6. Perfume or cologne may not be worn because patients and coworkers may be sensitive to odors
or allergic to certain fragrances.
7. Students should refrain from smoking prior to and during clinical hours as that it leaves an
unpleasant odor on clothing. This includes chewing tobacco.
8. Students need to shower, brush teeth, use deodorant, and wear freshly laundered scrubs daily.
CPR
Students are requested to obtain certification in CPR before beginning the clinical rotations. All
students should maintain a current CPR card at the beginning and throughout the program.
Recertification is mandatory and shall be completed on the student’s nonclinical time.
BACKGROUND CHECK & DRUG TESTING
Students are required to have a background check and drug screening before starting clinical
rotations and before beginning semester four. This procedure will be performed on-line through
Certified Background at the student’s expense. Results will be given to clinical facilities upon
request and will be held in total confidence. (See Policy for complete details). Students may not be
allowed to attend certain clinical sites if records show an arrest/conviction.
21.
IMAGE ID MARKERS
Students will purchase at least one set of ID markers for radiographic procedures beginning the first
semester. Each student has an individualized identity for the markers he/she receives. Another
student may not use another student’s markers.
1. Students must have image ID markers with them at all times during clinical times. Failure to
have markers may result in demerit(s) and either probation or dismissal from the clinical site until
the student obtains the proper markers.
CLINICAL GRADING POLICY
The grade scale for each course is
A = 100 – 93
B = 92 – 85
C = 84 – 79
D = 78 – 75
F = 74 and below
INJURIES
Students who are injured at the College need to report to the Program’s officials and the student will
be sent to Ambucare in Marion, In. Student and faculty will complete the appropriate forms.
Students injured at the clinical sites report to the Clinical Instructor. Students are to be sent to
health nurse or emergency department if necessary. The College does provide payment for some
injuries but not all. The student maybe responsible for any bills occurred for the injury if the student
is responsible. Example: fainting and striking the head that would then require a CT scan.
COMPETENCY EVALUATIONS
All competency evaluations must be completed satisfactorily in order for the student to pass the
clinical course. Any student who alters or falsifies clinical records and/or grades shall be dismissed
from the program by the appropriate procedures, which includes a faculty review of the student’s
total performance.
DEMERITS
Demerits are issued to students who do not follow policies and procedures (see Policies
Section).Three (3) demerits equal one (1) grade reduction. Demerits will be given for the following
reasons:
 Failure to be in proper uniform at the clinical sites.
 Not following the hygiene policy.
 Inappropriate behavior at the clinical sites.
 Competencies and progressive evaluations not available to Clinical Coordinator at all times
and turned in at appropriate due dates.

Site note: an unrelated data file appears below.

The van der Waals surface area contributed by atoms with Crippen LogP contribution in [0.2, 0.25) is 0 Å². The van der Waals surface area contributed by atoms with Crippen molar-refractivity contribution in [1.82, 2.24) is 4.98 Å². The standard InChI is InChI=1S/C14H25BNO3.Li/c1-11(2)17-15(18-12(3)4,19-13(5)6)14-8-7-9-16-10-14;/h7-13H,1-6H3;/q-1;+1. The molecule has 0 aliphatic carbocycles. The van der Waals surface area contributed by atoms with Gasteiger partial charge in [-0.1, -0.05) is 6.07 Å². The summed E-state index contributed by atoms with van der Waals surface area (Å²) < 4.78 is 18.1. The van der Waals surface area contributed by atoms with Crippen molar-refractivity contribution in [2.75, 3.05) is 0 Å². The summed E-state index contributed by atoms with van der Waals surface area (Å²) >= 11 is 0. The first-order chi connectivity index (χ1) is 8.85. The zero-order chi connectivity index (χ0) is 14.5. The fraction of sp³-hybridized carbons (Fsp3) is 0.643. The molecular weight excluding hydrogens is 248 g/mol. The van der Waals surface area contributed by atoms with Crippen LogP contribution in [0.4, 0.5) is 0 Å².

 Dosimetry badges not turned in on time.
 Failure to wear dosimetry badge.
 Failure to notify Clinical Instructor and Clinical Coordinator of absence or tardiness.
 Failure to have ID markers for radiographs.
 Failure to wear name badges.
 Use of cologne, perfume or after-shave.
 Failure to meet timeline for submission of evaluations, competencies, or timesheets.
22.
CELL PHONES
Cell phones are never to be used in patient care areas including any area that displays patient
information. Cellular phones are not allowed to be on ringer at the clinical education sites. Follow
the clinical site’s policy for other cellular phones policies.
SOCIAL MEDIA
Social media can provide students with an opportunity to collaborate and communicate in various,
and many times, beneficial and effective means. For program purposes, social media can be
defined as the following, but not limited to: texting, blogs, emails, eLearn communications, and
proprietary platforms such as Twitter, Linkedin, Facebook, My Space, YouTube, Flickr, Vine,
Tumblr, etc.
Whether using personal computers, individually owned technologies, clinical sites’ computers, or
equipment of the college campus, the use of social media is should not be used to discuss or
display about clinical experiences including any information about patients, technologists,
physicians, or any other health care worker from any of the facilities. Students may create a class
Facebook page as long as the above guidelines are followed. Postings on these networks should
not reflect negatively on the college, the clinical institution, or any individual; such comments will be
subject to disciplinary procedures if necessary. Be respectful, be careful, be responsible, and be
accountable.
MERITS
Merits may be given to students for written compliments, professionalism, excellent patient care,
or excellent performance during stressful or unique situations. These merits maybe used as part
of the student’s portfolio.
23.
REQUIRED COURSES FOR GRADUATION 2016
General Education Core
IVYT 101
First Year Seminar
OR
IVYT 120
First Year Seminar
APHY 101
Anatomy & Physiology I
APHY102
Anatomy & Physiology II
COMM 101
Speech
OR
COMM 102
Interpersonal Communication
ENGL 111
English Composition
MATH 136
College Algebra
PSYC 101
Introduction to Psychology
OR
SOCI 111
Introduction to Sociology
1
3
3
3
3
3
3
Total
Technical
HLHS 101
RADT 111
RADT 112
RADT 113
RADT 114
RADT 115
RADT 116
RADT 117
RADT 201
RADT 202
RADT 203
RADT 204
RADT 206
RADT 209
RADT 218
RADT 221
RADT 299
Total
Total Credits
3
3
19-21
Medical Terminology
Orientation and Patient Care